Jones Lang LaSalle’s Richard Baxter on 75 Rockefeller Plaza and 10 East 53rd
Daniel Geiger March 2, 2012, 9:30 a.m.
The investment sales market, most brokers agree, has been heating up over the past 12 months. Approximately $25.8 billion in commercial properties changed hands last year, a turnaround that represented an 88 percent increase over 2010. But while the positive uptick is easily verifiable, what happens next for Manhattan’s investment sales market is still up in the air.
Accordingly, The Commercial Observer set out to speak with the real estate industry’s most accomplished capital markets and sales practitioners to learn what’s in store for 2012. Over the next several days, we’ll post interviews with heavy hitters like Darcy Stacom and William Shanahan of CBRE, J.D. Parker of Marcus & Millichap, Woody Heller of Studley and Peter Hausperg of Eastern Consolidated. But, first, after the jump, none other than Richard Baxter of Jones Lang LaSalle.
The Commercial Observer: How would you describe the investment sales market now?
Mr. Baxter: I would say it’s a product-constrained market. There’s great demand and little available for sale.
Sounds like a description that has been used for months now.
No, it’s been this way for a year. There are lots of individuals, both domestic and international, looking for all asset classes in Manhattan and that demand is driving pricing.
Seventy-five Rockefeller Plaza just came on the market and it looks like it will be fully vacant in 2014. Are investors willing to take on that kind of vacancy?
Seventy-five Rock is looking to sell a leasehold interest in the building. There’s repositioning opportunities with that asset. Right now we’re handling the sale of 350 Madison Avenue. It’s 70 percent occupied and we have 30 percent vacancy there. It’s going through a renovation and the space is now coming on at a great time to capture peak rents.
Peak rents? Isn’t the leasing market right now in kind of a lull?
Seventy percent of Midtown leasing velocity is deals in the 5,000-to-20,000-square-foot range. They’re leases that don’t make the headlines, but those are the kind of deals that 350 Madison caters to. I don’t think that anyone is looking at that building as a leasing liability.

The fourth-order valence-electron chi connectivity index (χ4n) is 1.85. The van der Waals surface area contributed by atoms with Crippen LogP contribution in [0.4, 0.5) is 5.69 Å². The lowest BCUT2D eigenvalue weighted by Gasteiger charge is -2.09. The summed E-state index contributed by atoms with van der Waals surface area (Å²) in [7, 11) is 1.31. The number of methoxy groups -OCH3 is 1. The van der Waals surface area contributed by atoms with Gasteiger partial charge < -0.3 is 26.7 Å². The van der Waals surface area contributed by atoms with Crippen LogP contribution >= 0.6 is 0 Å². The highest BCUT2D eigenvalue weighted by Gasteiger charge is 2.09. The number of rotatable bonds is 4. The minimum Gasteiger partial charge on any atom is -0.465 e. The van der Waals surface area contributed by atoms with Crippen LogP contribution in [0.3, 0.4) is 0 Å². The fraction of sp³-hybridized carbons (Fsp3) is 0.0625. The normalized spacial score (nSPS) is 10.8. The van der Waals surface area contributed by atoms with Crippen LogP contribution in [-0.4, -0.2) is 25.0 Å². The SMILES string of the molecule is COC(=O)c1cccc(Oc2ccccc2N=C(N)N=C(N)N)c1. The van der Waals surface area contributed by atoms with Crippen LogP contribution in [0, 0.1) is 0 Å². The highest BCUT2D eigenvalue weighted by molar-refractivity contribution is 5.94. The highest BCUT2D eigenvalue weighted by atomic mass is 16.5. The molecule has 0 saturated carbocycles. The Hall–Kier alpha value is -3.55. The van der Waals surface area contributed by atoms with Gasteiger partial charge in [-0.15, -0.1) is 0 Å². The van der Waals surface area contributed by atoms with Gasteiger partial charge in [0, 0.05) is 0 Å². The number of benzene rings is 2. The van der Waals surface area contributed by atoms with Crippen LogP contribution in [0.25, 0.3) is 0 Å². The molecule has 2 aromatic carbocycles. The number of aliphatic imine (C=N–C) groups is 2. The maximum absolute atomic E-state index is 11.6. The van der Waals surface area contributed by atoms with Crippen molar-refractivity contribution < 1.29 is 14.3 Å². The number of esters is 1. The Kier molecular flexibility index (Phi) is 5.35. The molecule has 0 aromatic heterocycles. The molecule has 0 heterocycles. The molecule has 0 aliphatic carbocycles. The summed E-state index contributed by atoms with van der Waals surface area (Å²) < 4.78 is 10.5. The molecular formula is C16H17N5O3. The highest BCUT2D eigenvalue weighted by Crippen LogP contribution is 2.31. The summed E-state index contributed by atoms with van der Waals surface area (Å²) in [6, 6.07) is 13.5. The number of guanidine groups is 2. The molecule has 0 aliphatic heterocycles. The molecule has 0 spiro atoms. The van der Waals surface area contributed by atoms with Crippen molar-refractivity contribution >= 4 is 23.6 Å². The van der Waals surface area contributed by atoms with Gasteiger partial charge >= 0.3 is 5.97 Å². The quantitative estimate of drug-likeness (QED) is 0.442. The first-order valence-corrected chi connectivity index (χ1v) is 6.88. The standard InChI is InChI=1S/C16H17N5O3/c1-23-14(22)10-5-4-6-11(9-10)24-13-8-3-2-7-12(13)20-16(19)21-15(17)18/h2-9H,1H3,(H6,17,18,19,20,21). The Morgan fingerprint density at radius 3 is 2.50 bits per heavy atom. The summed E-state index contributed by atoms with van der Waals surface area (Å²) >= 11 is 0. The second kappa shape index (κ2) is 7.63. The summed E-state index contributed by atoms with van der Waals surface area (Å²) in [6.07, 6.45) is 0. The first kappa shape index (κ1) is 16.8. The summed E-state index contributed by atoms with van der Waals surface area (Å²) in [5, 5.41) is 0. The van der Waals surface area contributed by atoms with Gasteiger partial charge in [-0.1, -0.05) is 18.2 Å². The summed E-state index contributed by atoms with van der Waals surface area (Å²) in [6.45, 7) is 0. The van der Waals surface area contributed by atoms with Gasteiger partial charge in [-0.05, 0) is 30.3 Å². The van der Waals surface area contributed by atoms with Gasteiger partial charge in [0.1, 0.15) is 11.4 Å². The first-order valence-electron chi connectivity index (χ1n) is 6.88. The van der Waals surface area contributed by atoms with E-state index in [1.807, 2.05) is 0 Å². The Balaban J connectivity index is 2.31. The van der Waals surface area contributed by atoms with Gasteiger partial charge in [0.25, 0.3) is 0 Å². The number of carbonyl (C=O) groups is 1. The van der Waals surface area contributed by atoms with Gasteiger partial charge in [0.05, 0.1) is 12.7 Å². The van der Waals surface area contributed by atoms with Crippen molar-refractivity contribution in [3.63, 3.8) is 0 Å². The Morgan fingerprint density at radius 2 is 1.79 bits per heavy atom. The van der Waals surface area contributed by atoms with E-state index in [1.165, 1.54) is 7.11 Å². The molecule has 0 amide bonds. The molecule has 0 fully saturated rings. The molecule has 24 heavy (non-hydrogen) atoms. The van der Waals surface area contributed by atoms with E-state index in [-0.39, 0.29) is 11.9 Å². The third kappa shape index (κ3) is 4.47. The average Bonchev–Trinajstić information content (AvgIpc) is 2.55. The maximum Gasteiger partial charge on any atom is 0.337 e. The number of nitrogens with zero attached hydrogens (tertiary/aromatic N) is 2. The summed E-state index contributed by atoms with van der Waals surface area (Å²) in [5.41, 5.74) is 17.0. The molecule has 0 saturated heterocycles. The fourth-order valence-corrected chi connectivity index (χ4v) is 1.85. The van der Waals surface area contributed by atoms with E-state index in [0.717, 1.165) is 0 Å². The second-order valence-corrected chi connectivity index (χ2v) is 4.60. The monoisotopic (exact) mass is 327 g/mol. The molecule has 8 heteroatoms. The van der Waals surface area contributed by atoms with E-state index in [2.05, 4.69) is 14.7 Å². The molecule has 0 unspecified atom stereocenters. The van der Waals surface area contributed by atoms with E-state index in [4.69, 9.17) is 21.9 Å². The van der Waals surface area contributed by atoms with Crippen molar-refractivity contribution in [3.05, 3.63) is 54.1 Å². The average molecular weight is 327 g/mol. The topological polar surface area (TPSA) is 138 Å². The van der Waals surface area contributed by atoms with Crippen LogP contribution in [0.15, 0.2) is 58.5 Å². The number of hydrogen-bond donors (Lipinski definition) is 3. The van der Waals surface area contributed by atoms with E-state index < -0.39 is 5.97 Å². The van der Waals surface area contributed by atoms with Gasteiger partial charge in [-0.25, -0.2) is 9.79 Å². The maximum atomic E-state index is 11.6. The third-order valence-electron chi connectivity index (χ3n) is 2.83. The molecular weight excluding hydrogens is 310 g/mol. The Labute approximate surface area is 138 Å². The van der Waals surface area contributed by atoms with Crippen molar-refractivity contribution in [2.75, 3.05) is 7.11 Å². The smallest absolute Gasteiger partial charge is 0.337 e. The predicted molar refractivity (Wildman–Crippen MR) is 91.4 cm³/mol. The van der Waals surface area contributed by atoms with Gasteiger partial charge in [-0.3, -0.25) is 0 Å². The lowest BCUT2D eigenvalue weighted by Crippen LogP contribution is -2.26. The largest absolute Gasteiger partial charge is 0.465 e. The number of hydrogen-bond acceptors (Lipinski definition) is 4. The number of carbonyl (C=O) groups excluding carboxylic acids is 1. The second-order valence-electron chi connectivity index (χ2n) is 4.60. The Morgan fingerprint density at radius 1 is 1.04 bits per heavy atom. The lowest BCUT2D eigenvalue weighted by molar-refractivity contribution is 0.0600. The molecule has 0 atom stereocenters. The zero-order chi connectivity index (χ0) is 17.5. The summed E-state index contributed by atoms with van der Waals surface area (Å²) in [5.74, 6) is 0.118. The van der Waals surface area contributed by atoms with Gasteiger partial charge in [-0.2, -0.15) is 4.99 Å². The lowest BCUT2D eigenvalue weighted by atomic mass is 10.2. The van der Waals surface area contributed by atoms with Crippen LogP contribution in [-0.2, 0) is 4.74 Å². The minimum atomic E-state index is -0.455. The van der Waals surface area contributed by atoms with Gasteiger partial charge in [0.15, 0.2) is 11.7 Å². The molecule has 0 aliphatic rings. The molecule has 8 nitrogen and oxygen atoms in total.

What about 75 Rock? How will investors look at the 600,000 square feet there?
I think that the quality of the location and repositioning opportunities there are so great, it will be like 10 East 53rd Street.
What happened with 10 East 53rd Street?
SL Green bought it at the end of the year. It also has a great deal of vacancy but it also has a huge repositioning potential and that’s what drew them to the deal.
What’s your outlook for 2012?
It will continue to be supply constrained. We’re hoping that volume will match or exceed ’11, which was $26 billion. It’s tough to judge at this point.
Will the prospect of capital gains tax increases next year drive sellers into the market?
It certainly is a motivation for some family-owned properties. I think that in reality only a small portion of the market is driven by capital gains tax decisions. A lot of properties are institutionally owned and they tend not to base sales decisions on that kind of thing. We’ve thought capital gains were going up in the past and they didn’t prompt sales increases.
What about the big end of the market? Deals like 1211 Avenue of the Americas?
That’s a very large equity check. Look, if something is priced right, it’s going to trade. The equity will come, no matter how big. It comes down to a pricing decision at the end of the day.
You’re selling 350 Madison Avenue. What’s going on with it?
It’s a 394,000-square-foot building on the corner of 45th and Madison. We’re expecting it’s going to trade in the $330 million-to-$350 million range, about $850 a foot. You’re buying into a building that is completely renovated. It’s basically a brand-new building in the Grand Central submarket with 70,000 square feet of retail that Paul Stewart has a long-term lease on. Kenseco Properties is selling. At the price we’re projecting, the buyer would be getting a roughly 6 percent stabilized yield after they lease the vacancy.